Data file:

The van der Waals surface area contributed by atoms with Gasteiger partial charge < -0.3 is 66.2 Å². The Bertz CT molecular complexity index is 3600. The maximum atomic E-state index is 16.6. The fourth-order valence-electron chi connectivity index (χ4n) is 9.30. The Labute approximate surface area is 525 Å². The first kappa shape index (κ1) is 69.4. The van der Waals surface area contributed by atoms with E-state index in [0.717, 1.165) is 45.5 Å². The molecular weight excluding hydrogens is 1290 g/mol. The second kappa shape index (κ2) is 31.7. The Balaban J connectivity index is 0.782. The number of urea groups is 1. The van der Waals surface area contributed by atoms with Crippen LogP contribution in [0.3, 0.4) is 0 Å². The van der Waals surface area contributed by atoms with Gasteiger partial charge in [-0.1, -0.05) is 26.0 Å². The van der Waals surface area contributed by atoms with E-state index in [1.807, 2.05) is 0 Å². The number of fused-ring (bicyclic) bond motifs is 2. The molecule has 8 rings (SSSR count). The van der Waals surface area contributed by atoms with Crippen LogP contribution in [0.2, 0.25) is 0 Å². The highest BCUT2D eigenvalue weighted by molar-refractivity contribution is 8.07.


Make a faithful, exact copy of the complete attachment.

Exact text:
The van der Waals surface area contributed by atoms with Gasteiger partial charge < -0.3 is 66.2 Å². The Bertz CT molecular complexity index is 3600. The maximum atomic E-state index is 16.6. The fourth-order valence-electron chi connectivity index (χ4n) is 9.30. The Labute approximate surface area is 525 Å². The first kappa shape index (κ1) is 69.4. The van der Waals surface area contributed by atoms with E-state index in [0.717, 1.165) is 45.5 Å². The molecular weight excluding hydrogens is 1290 g/mol. The second kappa shape index (κ2) is 31.7. The Balaban J connectivity index is 0.782. The number of urea groups is 1. The van der Waals surface area contributed by atoms with Crippen LogP contribution in [0.3, 0.4) is 0 Å². The van der Waals surface area contributed by atoms with Gasteiger partial charge in [-0.1, -0.05) is 26.0 Å². The van der Waals surface area contributed by atoms with E-state index in [1.807, 2.05) is 0 Å². The number of fused-ring (bicyclic) bond motifs is 2. The molecule has 8 rings (SSSR count). The van der Waals surface area contributed by atoms with Crippen LogP contribution in [0.2, 0.25) is 0 Å². The highest BCUT2D eigenvalue weighted by molar-refractivity contribution is 8.07.